Veteran Times correspondent Steve Zabroski dies

2013-03-18T17:56:00Z 2013-03-19T00:14:05Z Veteran Times correspondent Steve Zabroski diesChelsea Schneider Kirk, (219) 933-3241

Longtime Times correspondent Steve Zabroski died Sunday after battling cancer. He was 55.

Zabroski was a dedicated writer covering East Chicago, Hammond, Whiting and the region's business community on and off for 25 years for The Times.

Zabroski, of Hammond, was a lifelong region resident and really enjoyed covering the area where he lived, said his wife, Melinda Zabroski.

“He just had ink in his blood,” she said.

Zabroski was the former sports editor of the Sun Journal in Lansing and served as the editor-in-chief of the Calumet Day in Whiting before coming to The Times.

Zabroski was diagnosed with cancer in December, but continued to cover his beats for the paper.

“He was just a very kind, patient person, definitely the smartest person I know,” Melinda Zabroski said. "He always knew how to make me laugh."

Bill Bero, who was Zabroski's editor at the Sun Journal and Calumet Day, remembered his former colleague's determination to get to the bottom of a story.

“Steve had a razor-sharp wit, a steel-trap memory, a keen mind and a true nose for news that always had him looking beyond the surface to determine 'the real story,'” Bero said.

Hammond Police Chief Brian Miller said everyone who knew Zabroski liked him.

“He was a great writer and a great man and resident of our city,” Miller said. “He will be sadly missed by myself and the rest of my staff.”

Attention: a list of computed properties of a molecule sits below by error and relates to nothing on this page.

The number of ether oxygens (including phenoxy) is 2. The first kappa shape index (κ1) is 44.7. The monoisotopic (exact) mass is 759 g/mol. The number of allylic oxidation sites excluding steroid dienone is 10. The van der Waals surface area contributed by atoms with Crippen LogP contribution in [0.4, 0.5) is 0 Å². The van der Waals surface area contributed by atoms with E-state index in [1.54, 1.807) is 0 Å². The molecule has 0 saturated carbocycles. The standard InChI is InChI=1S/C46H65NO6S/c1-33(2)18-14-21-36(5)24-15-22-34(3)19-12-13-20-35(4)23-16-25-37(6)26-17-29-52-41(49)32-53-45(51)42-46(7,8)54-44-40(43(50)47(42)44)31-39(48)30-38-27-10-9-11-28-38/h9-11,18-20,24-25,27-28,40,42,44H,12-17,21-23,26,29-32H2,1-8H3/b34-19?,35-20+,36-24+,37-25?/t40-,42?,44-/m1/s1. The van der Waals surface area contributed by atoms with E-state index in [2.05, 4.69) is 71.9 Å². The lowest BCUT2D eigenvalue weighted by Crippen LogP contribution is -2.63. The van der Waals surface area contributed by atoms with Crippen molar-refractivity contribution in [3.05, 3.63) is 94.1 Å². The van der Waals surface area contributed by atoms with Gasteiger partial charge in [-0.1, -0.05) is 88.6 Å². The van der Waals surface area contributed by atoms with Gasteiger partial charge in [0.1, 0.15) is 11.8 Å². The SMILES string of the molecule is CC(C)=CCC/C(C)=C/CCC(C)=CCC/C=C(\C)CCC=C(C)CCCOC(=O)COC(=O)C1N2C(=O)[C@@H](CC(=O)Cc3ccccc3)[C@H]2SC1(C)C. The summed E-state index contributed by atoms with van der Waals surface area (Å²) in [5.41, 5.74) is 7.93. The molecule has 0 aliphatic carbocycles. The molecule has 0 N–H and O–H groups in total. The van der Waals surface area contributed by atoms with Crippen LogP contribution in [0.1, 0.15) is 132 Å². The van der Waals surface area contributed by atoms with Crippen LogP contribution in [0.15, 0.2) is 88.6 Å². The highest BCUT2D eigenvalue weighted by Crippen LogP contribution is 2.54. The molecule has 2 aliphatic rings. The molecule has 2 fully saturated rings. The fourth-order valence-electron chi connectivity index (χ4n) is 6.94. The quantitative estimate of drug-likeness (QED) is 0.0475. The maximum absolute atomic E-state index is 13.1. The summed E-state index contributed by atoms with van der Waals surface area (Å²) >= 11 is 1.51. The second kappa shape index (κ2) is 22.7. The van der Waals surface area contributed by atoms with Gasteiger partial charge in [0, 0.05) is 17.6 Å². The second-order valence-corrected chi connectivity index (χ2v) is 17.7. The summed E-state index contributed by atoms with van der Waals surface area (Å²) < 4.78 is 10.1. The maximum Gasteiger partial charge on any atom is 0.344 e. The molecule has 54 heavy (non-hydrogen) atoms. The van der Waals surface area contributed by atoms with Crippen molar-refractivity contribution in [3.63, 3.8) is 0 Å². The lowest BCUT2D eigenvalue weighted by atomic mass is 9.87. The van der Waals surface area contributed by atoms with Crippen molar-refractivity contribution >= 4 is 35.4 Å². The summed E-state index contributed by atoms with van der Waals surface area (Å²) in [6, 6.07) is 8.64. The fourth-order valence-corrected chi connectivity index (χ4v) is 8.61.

Crista Zivanovic, Times assistant managing editor, first began working with Zabroski when she came to the newspaper 16 years ago as business editor.

“He seemed to know – or know of – everyone in the region and had a great grasp of many local issues, both political, and business and economic. He consistently made solid contributions to our business report, as he has to our news report over the years,” Zivanovic said.

“He had that reporter's knack for a good story, and his passion and great sense of humor made him so fun and interesting to work with. I don't think any of his Times, and former Times, family can quite believe he's gone. We'll miss him for a long time.”

Every Christmas, Zabroski and his friends would form a band called the Calumet Christmas Horns where they would go around the community and play holiday music. He also loved nature and was an avid reader and researcher, Melinda Zabroski said.

The couple was just shy of their 30th wedding anniversary and met when they both worked for the Sun Journal.

Zabroski donated his body to science in hope it would help other people, Melinda Zabroski said.

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